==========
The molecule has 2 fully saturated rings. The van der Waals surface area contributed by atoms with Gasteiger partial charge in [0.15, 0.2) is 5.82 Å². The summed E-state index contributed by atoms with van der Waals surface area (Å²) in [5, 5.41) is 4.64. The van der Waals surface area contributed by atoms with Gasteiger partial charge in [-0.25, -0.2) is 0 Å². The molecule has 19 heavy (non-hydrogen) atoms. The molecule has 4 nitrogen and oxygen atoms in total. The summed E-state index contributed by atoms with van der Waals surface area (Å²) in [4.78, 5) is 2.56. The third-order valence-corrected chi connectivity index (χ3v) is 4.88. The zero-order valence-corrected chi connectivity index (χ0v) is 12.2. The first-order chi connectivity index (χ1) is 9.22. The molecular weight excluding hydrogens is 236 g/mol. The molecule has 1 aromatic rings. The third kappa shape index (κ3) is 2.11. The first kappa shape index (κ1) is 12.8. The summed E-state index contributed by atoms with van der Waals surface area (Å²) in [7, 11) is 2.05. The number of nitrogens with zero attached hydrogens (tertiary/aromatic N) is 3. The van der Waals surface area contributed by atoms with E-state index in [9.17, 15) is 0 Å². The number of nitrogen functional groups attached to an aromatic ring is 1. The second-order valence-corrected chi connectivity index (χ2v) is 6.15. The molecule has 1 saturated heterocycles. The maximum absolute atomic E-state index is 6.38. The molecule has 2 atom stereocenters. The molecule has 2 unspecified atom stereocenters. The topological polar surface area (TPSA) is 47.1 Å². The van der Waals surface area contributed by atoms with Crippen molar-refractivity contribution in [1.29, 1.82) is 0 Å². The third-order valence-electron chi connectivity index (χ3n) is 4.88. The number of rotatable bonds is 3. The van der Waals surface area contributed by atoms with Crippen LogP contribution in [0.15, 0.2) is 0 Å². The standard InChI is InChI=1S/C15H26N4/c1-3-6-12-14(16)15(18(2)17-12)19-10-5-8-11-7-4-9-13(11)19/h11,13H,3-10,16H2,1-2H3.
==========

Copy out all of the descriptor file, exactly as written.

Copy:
The molecule has 2 fully saturated rings. The van der Waals surface area contributed by atoms with Gasteiger partial charge in [0.15, 0.2) is 5.82 Å². The summed E-state index contributed by atoms with van der Waals surface area (Å²) in [5, 5.41) is 4.64. The van der Waals surface area contributed by atoms with Gasteiger partial charge in [-0.25, -0.2) is 0 Å². The molecule has 19 heavy (non-hydrogen) atoms. The molecule has 4 nitrogen and oxygen atoms in total. The summed E-state index contributed by atoms with van der Waals surface area (Å²) in [4.78, 5) is 2.56. The third-order valence-corrected chi connectivity index (χ3v) is 4.88. The zero-order valence-corrected chi connectivity index (χ0v) is 12.2. The first-order chi connectivity index (χ1) is 9.22. The molecular weight excluding hydrogens is 236 g/mol. The molecule has 1 aromatic rings. The third kappa shape index (κ3) is 2.11. The first kappa shape index (κ1) is 12.8. The summed E-state index contributed by atoms with van der Waals surface area (Å²) in [7, 11) is 2.05. The number of nitrogens with zero attached hydrogens (tertiary/aromatic N) is 3. The van der Waals surface area contributed by atoms with E-state index in [9.17, 15) is 0 Å². The number of nitrogen functional groups attached to an aromatic ring is 1. The second-order valence-corrected chi connectivity index (χ2v) is 6.15. The molecule has 1 saturated heterocycles. The maximum absolute atomic E-state index is 6.38. The molecule has 2 atom stereocenters. The molecule has 2 unspecified atom stereocenters. The topological polar surface area (TPSA) is 47.1 Å². The van der Waals surface area contributed by atoms with Crippen molar-refractivity contribution in [1.29, 1.82) is 0 Å². The third-order valence-electron chi connectivity index (χ3n) is 4.88. The number of rotatable bonds is 3. The van der Waals surface area contributed by atoms with Crippen LogP contribution in [0.15, 0.2) is 0 Å². The standard InChI is InChI=1S/C15H26N4/c1-3-6-12-14(16)15(18(2)17-12)19-10-5-8-11-7-4-9-13(11)19/h11,13H,3-10,16H2,1-2H3.